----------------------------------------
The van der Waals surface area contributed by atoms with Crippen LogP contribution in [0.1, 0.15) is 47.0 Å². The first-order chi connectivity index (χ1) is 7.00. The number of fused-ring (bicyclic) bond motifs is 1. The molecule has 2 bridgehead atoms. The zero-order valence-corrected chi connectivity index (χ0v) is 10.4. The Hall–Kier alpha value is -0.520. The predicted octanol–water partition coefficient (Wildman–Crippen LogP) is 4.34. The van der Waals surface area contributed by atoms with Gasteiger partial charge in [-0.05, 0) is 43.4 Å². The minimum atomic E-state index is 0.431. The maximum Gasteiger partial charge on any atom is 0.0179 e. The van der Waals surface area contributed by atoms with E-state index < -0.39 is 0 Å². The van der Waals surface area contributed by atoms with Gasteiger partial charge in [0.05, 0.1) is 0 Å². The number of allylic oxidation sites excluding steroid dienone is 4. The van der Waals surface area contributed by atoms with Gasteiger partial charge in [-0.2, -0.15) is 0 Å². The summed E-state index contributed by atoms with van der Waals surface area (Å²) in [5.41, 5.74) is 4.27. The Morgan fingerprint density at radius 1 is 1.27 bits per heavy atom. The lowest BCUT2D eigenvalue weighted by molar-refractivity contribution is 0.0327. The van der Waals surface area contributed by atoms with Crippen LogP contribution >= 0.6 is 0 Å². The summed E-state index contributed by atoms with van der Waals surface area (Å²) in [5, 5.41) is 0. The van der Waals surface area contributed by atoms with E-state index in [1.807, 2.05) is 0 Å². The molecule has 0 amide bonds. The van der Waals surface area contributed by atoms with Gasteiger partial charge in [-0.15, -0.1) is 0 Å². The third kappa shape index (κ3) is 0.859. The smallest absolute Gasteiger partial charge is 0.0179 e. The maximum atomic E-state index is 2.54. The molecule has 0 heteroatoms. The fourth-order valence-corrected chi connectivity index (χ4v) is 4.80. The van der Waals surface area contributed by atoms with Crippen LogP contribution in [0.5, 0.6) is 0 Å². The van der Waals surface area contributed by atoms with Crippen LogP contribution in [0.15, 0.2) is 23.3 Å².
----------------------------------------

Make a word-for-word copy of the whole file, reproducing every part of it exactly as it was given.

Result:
The van der Waals surface area contributed by atoms with Crippen LogP contribution in [0.1, 0.15) is 47.0 Å². The first-order chi connectivity index (χ1) is 7.00. The number of fused-ring (bicyclic) bond motifs is 1. The molecule has 2 bridgehead atoms. The zero-order valence-corrected chi connectivity index (χ0v) is 10.4. The Hall–Kier alpha value is -0.520. The predicted octanol–water partition coefficient (Wildman–Crippen LogP) is 4.34. The van der Waals surface area contributed by atoms with Gasteiger partial charge in [-0.05, 0) is 43.4 Å². The minimum atomic E-state index is 0.431. The maximum Gasteiger partial charge on any atom is 0.0179 e. The van der Waals surface area contributed by atoms with E-state index < -0.39 is 0 Å². The van der Waals surface area contributed by atoms with Gasteiger partial charge in [0.05, 0.1) is 0 Å². The number of allylic oxidation sites excluding steroid dienone is 4. The van der Waals surface area contributed by atoms with Gasteiger partial charge in [-0.2, -0.15) is 0 Å². The summed E-state index contributed by atoms with van der Waals surface area (Å²) in [5.41, 5.74) is 4.27. The Morgan fingerprint density at radius 1 is 1.27 bits per heavy atom. The lowest BCUT2D eigenvalue weighted by molar-refractivity contribution is 0.0327. The van der Waals surface area contributed by atoms with Crippen LogP contribution >= 0.6 is 0 Å². The summed E-state index contributed by atoms with van der Waals surface area (Å²) in [5, 5.41) is 0. The van der Waals surface area contributed by atoms with E-state index in [1.807, 2.05) is 0 Å². The molecule has 0 amide bonds. The van der Waals surface area contributed by atoms with Gasteiger partial charge in [-0.15, -0.1) is 0 Å². The third kappa shape index (κ3) is 0.859. The smallest absolute Gasteiger partial charge is 0.0179 e. The maximum atomic E-state index is 2.54. The molecule has 0 heteroatoms. The fourth-order valence-corrected chi connectivity index (χ4v) is 4.80. The van der Waals surface area contributed by atoms with Crippen LogP contribution in [0.5, 0.6) is 0 Å². The van der Waals surface area contributed by atoms with Crippen LogP contribution in [0.15, 0.2) is 23.3 Å².